The scandal over the widespread manipulation of Libor and its equivalents (Euribor and Tibor) has resulted in loads of official hand-wringing. Yet the public’s patience with the Too Big to Fail Banks is long gone, and belief that the officialdom will adequately punish past misdeeds and deter future malfeasance seems to be less than zero. Even if regulators’ spirits are willing, their “flesh” — in the form of the financial, political and human resources needed to conduct thorough investigations — is weak. (UK Serious Fraud Office, I’m looking at you.)
The truth is that there’s only one group of people who have any hope of knowing what’s really going on within a firm, and where the bodies are buried: employees. Given this a recent report published by the U.S.-based whistleblower advocacy firm Labaton Sucharow is quite revealing.
Labaton Sucharow conducted 500 online surveys with senior employees in the financial services industries in the US and the UK. LS questioned respondents about the personal ethics of their co-workers, the broader culture of their firms and their perceptions of regulators and law enforcement. The overall aim of the survey was to find out whether integrity in financial services was “any better today than it was four years ago.”
Short answer: probably not. Some direct quotes from the final report:
- 24% of those surveyed believed that the rules may have to be broken in order to be successful.
- 39% of total respondents believed it was likely that their competitors have engaged in illegal or unethical activity in order to be successful.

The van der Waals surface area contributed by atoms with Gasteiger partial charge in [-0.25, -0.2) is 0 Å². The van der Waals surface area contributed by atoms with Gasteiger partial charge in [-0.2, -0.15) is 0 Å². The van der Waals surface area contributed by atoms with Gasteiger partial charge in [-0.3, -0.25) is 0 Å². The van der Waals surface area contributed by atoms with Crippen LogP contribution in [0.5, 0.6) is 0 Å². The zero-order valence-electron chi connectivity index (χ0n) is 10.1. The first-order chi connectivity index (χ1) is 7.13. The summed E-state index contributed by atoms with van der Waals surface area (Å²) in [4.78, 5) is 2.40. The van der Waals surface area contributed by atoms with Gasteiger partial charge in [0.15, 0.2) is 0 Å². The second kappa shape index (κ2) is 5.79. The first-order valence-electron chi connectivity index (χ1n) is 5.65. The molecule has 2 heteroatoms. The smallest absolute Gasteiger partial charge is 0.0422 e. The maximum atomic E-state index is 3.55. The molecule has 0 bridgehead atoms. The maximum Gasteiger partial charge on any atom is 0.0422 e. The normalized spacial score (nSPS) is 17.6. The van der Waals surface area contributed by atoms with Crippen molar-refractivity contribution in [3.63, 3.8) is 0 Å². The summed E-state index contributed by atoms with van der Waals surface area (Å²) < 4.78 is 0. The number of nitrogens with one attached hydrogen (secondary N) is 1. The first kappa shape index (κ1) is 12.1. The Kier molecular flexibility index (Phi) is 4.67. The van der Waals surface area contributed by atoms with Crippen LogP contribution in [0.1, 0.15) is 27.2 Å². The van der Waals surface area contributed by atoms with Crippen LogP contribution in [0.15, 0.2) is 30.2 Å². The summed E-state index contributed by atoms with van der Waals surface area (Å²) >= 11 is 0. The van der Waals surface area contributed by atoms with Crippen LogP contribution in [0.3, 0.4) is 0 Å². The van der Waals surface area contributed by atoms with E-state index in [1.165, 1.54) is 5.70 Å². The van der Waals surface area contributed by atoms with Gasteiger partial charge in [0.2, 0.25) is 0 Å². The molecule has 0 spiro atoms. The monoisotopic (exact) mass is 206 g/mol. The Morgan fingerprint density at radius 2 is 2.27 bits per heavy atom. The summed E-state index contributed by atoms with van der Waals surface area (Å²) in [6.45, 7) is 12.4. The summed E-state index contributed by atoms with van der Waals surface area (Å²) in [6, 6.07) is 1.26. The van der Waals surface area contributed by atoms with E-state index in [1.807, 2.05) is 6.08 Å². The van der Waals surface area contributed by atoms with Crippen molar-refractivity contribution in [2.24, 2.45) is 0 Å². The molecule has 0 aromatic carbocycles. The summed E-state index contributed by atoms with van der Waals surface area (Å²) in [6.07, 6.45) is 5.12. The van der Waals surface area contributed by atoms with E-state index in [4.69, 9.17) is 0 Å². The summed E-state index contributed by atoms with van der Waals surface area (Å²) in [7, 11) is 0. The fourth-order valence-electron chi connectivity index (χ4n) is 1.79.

- 16% of total respondents were at least fairly likely to engage in insider trading if they could get away with it.
The last point seems quite grim, but it may also hold the seeds of a potential solution because it illustrates just how much money continues to be a motivating factor in this industry. Can we harness this for the greater good?
More from the report, with my emphasis:
We asked industry professionals if they would report misconduct in the workplace if it could be done with the factors present in the SEC Whistleblower Program—anonymity, employment protections and a monetary award. A startling 94% of all financial services professionals would do so. Equally encouraging, 90% of all respondents would encourage a spouse or loved one to report misconduct.
However, only 44% of financial services professionals were aware of the SEC Whistleblower Program. Not surprisingly, there was a 10-point differential between US and UK financial services professionals; only 39% of UK respondents were familiar with the SEC Whistleblower Program compared to 49% of US respondents.
There are already some interesting success stories regarding whistleblower bounties from other programs. Shouldn’t the SEC pour more of its resources into better publicizing its Whistleblower Program? Television, online ads, skywriting — it should put on a full-court press to get the word out. Pay-for-performance is a very familiar concept in financial services. The SEC is smart to utilize this, but clearly needs to bring its message to the wider world.